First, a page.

Electricity Tariff California: What Made California Tariffs Different?

KuyaManzano By KuyaManzano, 1st Feb 2015 | Follow this author | RSS Feed | Short URL http://nut.bz/43tec22u/
Posted in Wikinut>News>Technology

For consumers today, some terms like “tariff” occasionally come up when it comes to imports or exports, consumer items and, as of late, electrical usage. Tariffs then get imposed on electricity based on consumption as shown on their baselines.

The steepest increasing-block price in the US is in California

Increasing-block price, IBP for short, is commonly advocated by several energy consultants in the state. They argue that to reduce consumption of electricity, marginal rates should increase. Consumers in California don’t get to use it throughout the year though, just part of the year. In a nutshell, they expect the market to consume less because of rate hikes. Just like how you consume less to stretch the shelf life of something expensive that you paid for.

Unfortunately this did not happen in California. Confusion occurred between the advised marginal rates and the social marginal cost of supplying power. What are they really paying for? It may have already included the “miscellaneous”. Almost everyone knew how vague that term can get. It is confusing. No wonder the lawmakers have suggested changing the residential tariffs to same rates as that all over the country.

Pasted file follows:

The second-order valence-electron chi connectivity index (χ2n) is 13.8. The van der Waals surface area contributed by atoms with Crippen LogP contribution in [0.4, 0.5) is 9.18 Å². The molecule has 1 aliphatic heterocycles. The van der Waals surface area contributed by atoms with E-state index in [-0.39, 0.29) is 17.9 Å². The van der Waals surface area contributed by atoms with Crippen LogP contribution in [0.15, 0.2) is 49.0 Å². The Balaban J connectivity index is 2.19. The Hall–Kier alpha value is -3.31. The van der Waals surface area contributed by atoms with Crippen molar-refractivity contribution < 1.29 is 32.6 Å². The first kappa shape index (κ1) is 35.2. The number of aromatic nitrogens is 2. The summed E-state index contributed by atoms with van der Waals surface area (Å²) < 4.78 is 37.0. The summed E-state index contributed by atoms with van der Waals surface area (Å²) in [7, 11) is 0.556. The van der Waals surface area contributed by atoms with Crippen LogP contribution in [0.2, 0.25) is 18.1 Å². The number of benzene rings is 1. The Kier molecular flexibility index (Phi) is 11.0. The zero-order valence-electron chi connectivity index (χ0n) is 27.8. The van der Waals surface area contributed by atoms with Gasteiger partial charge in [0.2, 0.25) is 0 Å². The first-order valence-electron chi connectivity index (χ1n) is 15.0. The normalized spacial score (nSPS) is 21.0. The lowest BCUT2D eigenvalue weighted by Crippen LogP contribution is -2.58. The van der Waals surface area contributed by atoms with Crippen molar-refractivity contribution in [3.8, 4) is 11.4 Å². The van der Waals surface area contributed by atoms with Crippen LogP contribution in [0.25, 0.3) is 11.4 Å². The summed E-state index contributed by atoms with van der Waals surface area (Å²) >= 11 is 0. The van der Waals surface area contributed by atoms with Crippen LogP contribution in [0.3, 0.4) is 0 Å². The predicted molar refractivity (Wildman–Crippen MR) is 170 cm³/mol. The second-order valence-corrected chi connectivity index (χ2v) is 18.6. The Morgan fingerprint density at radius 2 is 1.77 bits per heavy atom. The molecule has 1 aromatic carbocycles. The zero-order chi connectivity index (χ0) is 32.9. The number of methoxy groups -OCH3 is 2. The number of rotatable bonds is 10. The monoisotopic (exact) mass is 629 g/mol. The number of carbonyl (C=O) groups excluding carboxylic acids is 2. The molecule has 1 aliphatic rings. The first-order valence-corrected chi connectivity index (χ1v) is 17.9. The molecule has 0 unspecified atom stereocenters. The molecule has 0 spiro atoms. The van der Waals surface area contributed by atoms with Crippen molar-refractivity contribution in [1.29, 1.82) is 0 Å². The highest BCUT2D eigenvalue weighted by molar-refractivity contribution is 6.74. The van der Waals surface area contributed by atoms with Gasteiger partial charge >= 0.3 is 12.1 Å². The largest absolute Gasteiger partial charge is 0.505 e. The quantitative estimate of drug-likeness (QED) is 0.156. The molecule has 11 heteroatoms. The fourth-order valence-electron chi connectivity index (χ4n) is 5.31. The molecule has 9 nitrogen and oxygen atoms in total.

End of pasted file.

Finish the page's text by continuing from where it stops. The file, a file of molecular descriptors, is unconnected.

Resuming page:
Residential customers pay almost no fixed monthly fee

To quote a report released by Energy at Haas, “Southern California Edison’s hottest inland climate regions have much higher baselines in the summer months than the coastal regions, but in each region the baseline quantity is intended to be approximately 55% of the average residential consumption. As a result, while consumers in different climate regions face the same prices on each tier, they face different price schedules”.

In short, different consumers face different rates. The residential consumers would have been happy over this development if only it was consistent. And we only mentioned one company here - Southern California Edison. If there are instances where the major companies consume 55% more of what everyone else consumes, what really is the barometer used for the final draft printed on your bill?

Substantial differences within a service territory

Quoting the same report “...while the same IBP prices apply throughout the service territory, the baseline quantities that determine the amount of consumption available on each step of the IBP tariff differ regionally.”

Forecasts regarding consumption on varying areas are fine. But comparing it with the actual data gathered after the time frame is up shows a difference that affects tariffs imposed on the electricity in California. How can you impose tariffs on the electricity used when consistency is not very common?

It would be interesting to see how the California Public Utilities Commission (CPUC) would handle such concerns. When at first you think it’s just a matter on knowing when to impose the tariff, you then realize that the CPUC’s jurisdiction is basically in privately owned public utilities. Where does the private ownership end in order to cater to public interests like imposing tariffs? We are all on wait-and-see mode as to how tariffs can be imposed if ownership is already an issue to be resolved. That’s when we get to see where does the government’s priority lay.

Tags

Electricity, Electricity Bill, Electricity Tariff California

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